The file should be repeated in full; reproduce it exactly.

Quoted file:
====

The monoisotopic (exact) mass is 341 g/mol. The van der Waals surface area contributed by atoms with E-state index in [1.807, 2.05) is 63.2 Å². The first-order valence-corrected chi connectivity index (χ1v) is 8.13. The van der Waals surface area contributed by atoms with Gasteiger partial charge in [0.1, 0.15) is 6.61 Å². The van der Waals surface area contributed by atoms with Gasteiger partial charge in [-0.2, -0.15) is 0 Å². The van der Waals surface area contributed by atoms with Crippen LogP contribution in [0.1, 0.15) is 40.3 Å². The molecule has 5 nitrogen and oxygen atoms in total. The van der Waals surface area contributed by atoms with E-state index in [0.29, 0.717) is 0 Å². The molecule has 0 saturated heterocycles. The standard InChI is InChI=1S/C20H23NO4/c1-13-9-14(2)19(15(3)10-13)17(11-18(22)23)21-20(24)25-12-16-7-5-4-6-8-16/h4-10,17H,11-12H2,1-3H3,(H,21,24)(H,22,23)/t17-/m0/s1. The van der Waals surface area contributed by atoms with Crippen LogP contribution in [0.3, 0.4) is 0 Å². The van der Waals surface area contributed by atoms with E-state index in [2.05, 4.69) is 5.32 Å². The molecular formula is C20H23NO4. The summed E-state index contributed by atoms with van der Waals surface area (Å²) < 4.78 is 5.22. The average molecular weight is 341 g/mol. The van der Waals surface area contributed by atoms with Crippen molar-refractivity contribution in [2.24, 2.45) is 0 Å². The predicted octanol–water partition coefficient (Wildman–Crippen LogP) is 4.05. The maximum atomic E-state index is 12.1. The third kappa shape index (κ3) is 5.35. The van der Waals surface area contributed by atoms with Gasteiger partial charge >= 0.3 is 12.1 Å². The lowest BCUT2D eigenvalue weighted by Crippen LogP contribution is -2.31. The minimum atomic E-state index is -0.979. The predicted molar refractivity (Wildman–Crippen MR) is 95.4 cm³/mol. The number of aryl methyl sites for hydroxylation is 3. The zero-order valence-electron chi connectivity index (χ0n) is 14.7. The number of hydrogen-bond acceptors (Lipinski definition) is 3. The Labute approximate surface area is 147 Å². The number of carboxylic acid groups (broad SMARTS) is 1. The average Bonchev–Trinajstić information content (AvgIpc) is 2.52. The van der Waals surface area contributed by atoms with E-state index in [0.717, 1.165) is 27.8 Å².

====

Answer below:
The monoisotopic (exact) mass is 341 g/mol. The van der Waals surface area contributed by atoms with E-state index in [1.807, 2.05) is 63.2 Å². The first-order valence-corrected chi connectivity index (χ1v) is 8.13. The van der Waals surface area contributed by atoms with Gasteiger partial charge in [0.1, 0.15) is 6.61 Å². The van der Waals surface area contributed by atoms with Gasteiger partial charge in [-0.2, -0.15) is 0 Å². The van der Waals surface area contributed by atoms with Crippen LogP contribution in [0.1, 0.15) is 40.3 Å². The molecule has 5 nitrogen and oxygen atoms in total. The van der Waals surface area contributed by atoms with E-state index in [0.29, 0.717) is 0 Å². The molecule has 0 saturated heterocycles. The standard InChI is InChI=1S/C20H23NO4/c1-13-9-14(2)19(15(3)10-13)17(11-18(22)23)21-20(24)25-12-16-7-5-4-6-8-16/h4-10,17H,11-12H2,1-3H3,(H,21,24)(H,22,23)/t17-/m0/s1. The van der Waals surface area contributed by atoms with Crippen LogP contribution in [0.3, 0.4) is 0 Å². The van der Waals surface area contributed by atoms with E-state index in [2.05, 4.69) is 5.32 Å². The molecular formula is C20H23NO4. The summed E-state index contributed by atoms with van der Waals surface area (Å²) < 4.78 is 5.22. The average molecular weight is 341 g/mol. The van der Waals surface area contributed by atoms with Crippen molar-refractivity contribution in [2.24, 2.45) is 0 Å². The predicted octanol–water partition coefficient (Wildman–Crippen LogP) is 4.05. The maximum atomic E-state index is 12.1. The third kappa shape index (κ3) is 5.35. The van der Waals surface area contributed by atoms with Gasteiger partial charge >= 0.3 is 12.1 Å². The lowest BCUT2D eigenvalue weighted by Crippen LogP contribution is -2.31. The minimum atomic E-state index is -0.979. The predicted molar refractivity (Wildman–Crippen MR) is 95.4 cm³/mol. The number of aryl methyl sites for hydroxylation is 3. The zero-order valence-electron chi connectivity index (χ0n) is 14.7. The number of hydrogen-bond acceptors (Lipinski definition) is 3. The Labute approximate surface area is 147 Å². The number of carboxylic acid groups (broad SMARTS) is 1. The average Bonchev–Trinajstić information content (AvgIpc) is 2.52. The van der Waals surface area contributed by atoms with E-state index in [0.717, 1.165) is 27.8 Å².